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Hallam helps reveal persecution of black Germans in the Holocaust

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08 September 2021

Hallam helps reveal persecution of black Germans in the Holocaust

Remembering the forgotten black victims of the Holocaust is the aim of two new memorials initiated by a Sheffield Hallam academic

Press contact: Greg Mattocks-Evans | g.mattocks-evans@shu.ac.uk

A "stumbling block" memorial to Ferdinand James Allen, a Berlin-born Black man who was murdered as part of the Nazis' Euthanasia campaign.
A "stumbling block" memorial to Ferdinand James Allen, a Berlin-born black man who was murdered as part of the Nazis' Euthanasia campaign.

Robbie Aitken, Professor of Imperial History at Sheffield Hallam University, applied to lay the new memorials to bring new visibility to Germany’s black history, following his extensive research into the history of Germany’s black community and compensation claims by black Holocaust victims.

The two memorials are part of an ongoing project by the artist Gunter Demnig to commemorate people who were persecuted by the Nazis between 1933 and 1945.

They were laid in memory of Martha Ndumbe and Ferdinand James Allen at a special ceremony in Berlin.

The Stolpersteine (stumbling blocks) are 10x10cm concrete blocks laid into the pavement in front of the last voluntarily chosen places of residence of the victims of the Nazis, with their names and fate engraved into a brass plate on the top of each block.

Professor Robbie Aitken said: “Over 75 000 Stolpersteine have now been laid not just in Germany, but across Europe commemorating victims of the Nazi regime.

“The Stolpersteine for Ferdinand and Martha will bring the number dedicated to black victims to four - this small number speaks to the fact that the experiences of black people remain almost entirely absent from public and historical memory of the Third Reich.

“This invisibility is the result of several complex causes: the scale of the Nazi atrocities, the small size of Germany’s pre-1945 black population, a lack of archival documentation, and the ongoing inability to constructively engage with Germany's colonial past - a consequence of which has been the disremembering that Germany ever had a black population which largely stemmed from its colonies.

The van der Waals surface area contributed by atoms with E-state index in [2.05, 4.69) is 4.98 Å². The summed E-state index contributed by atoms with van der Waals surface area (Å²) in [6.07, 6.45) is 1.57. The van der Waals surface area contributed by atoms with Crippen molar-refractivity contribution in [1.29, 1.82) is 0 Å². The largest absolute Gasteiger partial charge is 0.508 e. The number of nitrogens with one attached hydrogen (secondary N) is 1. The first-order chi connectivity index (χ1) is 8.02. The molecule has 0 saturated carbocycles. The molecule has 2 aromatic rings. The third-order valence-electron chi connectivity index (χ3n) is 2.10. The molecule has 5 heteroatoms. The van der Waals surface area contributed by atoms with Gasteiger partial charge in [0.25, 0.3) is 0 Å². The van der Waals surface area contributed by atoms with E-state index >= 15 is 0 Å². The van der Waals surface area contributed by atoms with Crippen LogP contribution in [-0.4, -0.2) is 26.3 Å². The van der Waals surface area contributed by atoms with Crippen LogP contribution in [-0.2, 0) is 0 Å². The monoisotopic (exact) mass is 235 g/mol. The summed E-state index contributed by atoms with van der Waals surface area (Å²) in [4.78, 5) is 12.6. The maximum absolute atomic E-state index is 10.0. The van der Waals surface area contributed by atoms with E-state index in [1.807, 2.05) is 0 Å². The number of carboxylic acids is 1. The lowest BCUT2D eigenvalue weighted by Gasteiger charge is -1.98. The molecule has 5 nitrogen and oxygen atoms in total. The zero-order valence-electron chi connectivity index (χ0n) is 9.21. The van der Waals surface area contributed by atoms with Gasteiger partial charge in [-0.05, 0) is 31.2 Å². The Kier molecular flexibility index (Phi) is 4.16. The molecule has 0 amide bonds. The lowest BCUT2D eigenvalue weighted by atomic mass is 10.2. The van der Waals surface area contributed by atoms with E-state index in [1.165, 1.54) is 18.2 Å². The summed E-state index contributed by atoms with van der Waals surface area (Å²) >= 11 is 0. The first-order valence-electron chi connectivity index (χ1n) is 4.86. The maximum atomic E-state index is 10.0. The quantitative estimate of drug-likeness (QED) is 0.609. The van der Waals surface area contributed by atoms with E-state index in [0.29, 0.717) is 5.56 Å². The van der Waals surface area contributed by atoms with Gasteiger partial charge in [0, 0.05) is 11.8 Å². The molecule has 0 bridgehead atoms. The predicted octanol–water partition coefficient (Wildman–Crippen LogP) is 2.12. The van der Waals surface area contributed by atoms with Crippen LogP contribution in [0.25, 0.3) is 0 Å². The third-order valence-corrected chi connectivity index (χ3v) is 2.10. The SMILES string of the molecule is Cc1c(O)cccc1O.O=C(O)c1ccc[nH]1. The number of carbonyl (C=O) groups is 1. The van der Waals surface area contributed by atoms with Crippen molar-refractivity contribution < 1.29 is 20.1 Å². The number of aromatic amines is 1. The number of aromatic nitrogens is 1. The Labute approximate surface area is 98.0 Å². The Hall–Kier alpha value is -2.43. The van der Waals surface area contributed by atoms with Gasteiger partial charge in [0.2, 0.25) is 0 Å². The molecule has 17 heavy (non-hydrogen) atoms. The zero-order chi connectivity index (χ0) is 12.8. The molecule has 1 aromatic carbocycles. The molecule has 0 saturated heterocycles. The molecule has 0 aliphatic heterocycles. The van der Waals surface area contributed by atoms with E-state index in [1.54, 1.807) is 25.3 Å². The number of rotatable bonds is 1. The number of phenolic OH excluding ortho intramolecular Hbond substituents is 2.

“I hope these new memorials help to shed further light on the devastating impact that Nazi rule had on the lives of Germany’s black residents.”

Martha Ndumbe was born in Berlin in 1902. After a difficult childhood, she resorted to prostitution and petty crime as a means of making a life worth living in Berlin of the 1920s and 1930s. She was arrested several times.

Once the Nazis came to power, conditions for those people who were considered "deviant" became more precarious. After a long period in prison, Martha Ndumbe was sent to the Ravensbrück concentration camp on 9 June 1944. There she died on 5 February 1945.

Ferdinand James Allen was born in Berlin in 1898; little is known about his childhood. During the First World War, he and his father were interned as British citizens and as "enemy foreigners" in the Ruhleben Prisoner of War camp.

Due to epileptic seizures, Ferdinand James Allen was sent to the Wuhlgarten municipal sanatorium from the mid-1920s. After the Nazis took power, Ferdinand Allen was forcibly sterilized there and on 14 May 1941 he was murdered in the Euthanasia Institute Bernburg as part of the Nazis’ T4 Euthanasia campaign.

Press contact

Greg Mattocks-Evans

Contact us

For help with a story or to find an expert

Email: pressoffice@shu.ac.uk
Phone: 01142 252811

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